Things are not always as they seem


Some of the most extraordinary things have been happening over the past month. All of it good.

I guess that I should begin at the beginning.

I was an adopted child. It also bears mentioning that my adoptive parents, Herman and Alice Ullery, were the best parents any kid could ask for.

My parents adopted me in Cincinnati when I was weeks old. They never attempted to hide anything. More importantly, as it should be, I was never made to feel “adopted.” I was their child. Period.

Several times over the years, someone would broach the subject of finding my birth parents. My answer was an adamant “NO.”

My thoughts were set in my head. I was with my real parents. The parents who loved me. The parents who raised me. My biological parents, so I believed, didn’t want me. They gave me away. Why, I thought, should I worry about someone who gave me away like a discarded toy?

Fast forward to 2023. My parents, Herman and Alice have been gone for many years. Dad passed away in 1985 and Mom in 1999. We are blessed with only one set of parents.

Or, are we?

My oldest daughter, Carrie, was concerned enough about her, and her daughter’s future health that she began a personal, and low-key, quest to learn of my background.

Her efforts included studying genealogy and taking a DNA test.

On a Sunday evening about a month ago, I was talking to Carrie and could tell that something was not right. She was hesitant and distant. I finally asked, “What’s the matter?”

Carrie replied that she had something to tell me, but wasn’t sure how I would take it.

Finally, she said, “Daddy, I know who your birth father is!”

I nearly fell out of my chair, literally!

She was hesitant because she was well aware of my preconceived notion that I was given away as a baby, unwanted by the parents who had better things to do than have a baby son on their hands.

As it turns out, I am from New York City, the Long Island area.

My father, a man named Ross, was a New York musician, a drummer. I always wondered where my musical abilities came from.

Ross, it turns out knew nothing of my existence.

His girlfriend had gotten pregnant. As so often happened in those days, her parents had intervened and sent her to Cincinnati, Ohio to have the baby.

She was given “the boot” by her own parents and my father was told that she had miscarried.

Well, as the Wizard of Oz said, “Well, that’s a horse of a different color!”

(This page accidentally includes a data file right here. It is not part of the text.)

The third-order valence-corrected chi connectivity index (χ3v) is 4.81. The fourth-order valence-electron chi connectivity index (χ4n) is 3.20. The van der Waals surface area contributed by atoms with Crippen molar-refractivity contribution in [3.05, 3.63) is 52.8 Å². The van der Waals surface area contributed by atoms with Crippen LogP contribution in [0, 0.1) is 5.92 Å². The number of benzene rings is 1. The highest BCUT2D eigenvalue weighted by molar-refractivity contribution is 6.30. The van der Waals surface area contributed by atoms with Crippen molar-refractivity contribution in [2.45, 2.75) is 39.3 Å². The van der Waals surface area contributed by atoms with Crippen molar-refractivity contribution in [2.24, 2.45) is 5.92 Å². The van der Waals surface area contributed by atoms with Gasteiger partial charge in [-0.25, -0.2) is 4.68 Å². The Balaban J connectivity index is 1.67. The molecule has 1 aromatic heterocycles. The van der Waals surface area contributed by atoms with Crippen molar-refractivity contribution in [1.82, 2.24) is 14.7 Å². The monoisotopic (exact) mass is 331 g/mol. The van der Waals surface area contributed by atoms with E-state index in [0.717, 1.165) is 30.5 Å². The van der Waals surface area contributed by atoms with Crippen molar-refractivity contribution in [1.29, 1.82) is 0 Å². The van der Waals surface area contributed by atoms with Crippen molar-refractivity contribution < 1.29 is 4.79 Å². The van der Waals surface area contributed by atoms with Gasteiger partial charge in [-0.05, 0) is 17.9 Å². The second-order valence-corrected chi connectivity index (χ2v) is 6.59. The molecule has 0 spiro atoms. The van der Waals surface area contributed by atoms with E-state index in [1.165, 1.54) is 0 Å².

My opinion immediately changed 180 degrees and I was filled with curiosity and excitement as Carrie began to fill in the blanks.

Sadly, my father passed away in 1999, but I have a great big family living on Long Island!

I went from having a single sibling, my also-adopted brother, Larry, to having SEVEN brothers and sisters! I have five brothers and two sisters — actually half-siblings, but I’ve never been much into fractions anyway.

After some online, social media, introductions, my sisters, brothers, and I have been “FaceTiming” and chatting on the telephone regularly, getting to know each other. I have been welcomed into their family like, well, like a long-lost brother.

I cannot believe the emotion and the connection. There is “something” there with all of them. I can’t believe how close I feel to my siblings and I have yet to meet them face-to-face!

We plan to change that this August. My wife, Melinda, and I plan to travel to Long Island to meet my sisters and brothers, along with my aunt, my father’s sister, who has been instrumental in filling in the blanks.

I cannot begin to describe the joy, and love, that is growing as I get to know my new family.

Carrie also located my birth mother. We are working on getting to know her and my two new sisters. They live “out west.” I hope to be able to write more about that later.

If any of you out there are also adopted, don’t be afraid to seek out your biological parents. I can’t guarantee the same “fairy-tale” success that I had but, you never know until you try. My theory that I embraced for more than 60 years was totally wrong. My advice is, go for it.

My mom and dad will always be Herman and Alice Ullery. Nothing can change the love and care they gave Larry and me, but I have been given an amazing gift that I appreciate more than I can describe, another family to get to know and love.

The writer resides in Troy and is the chief photographer for Miami Valley Today.

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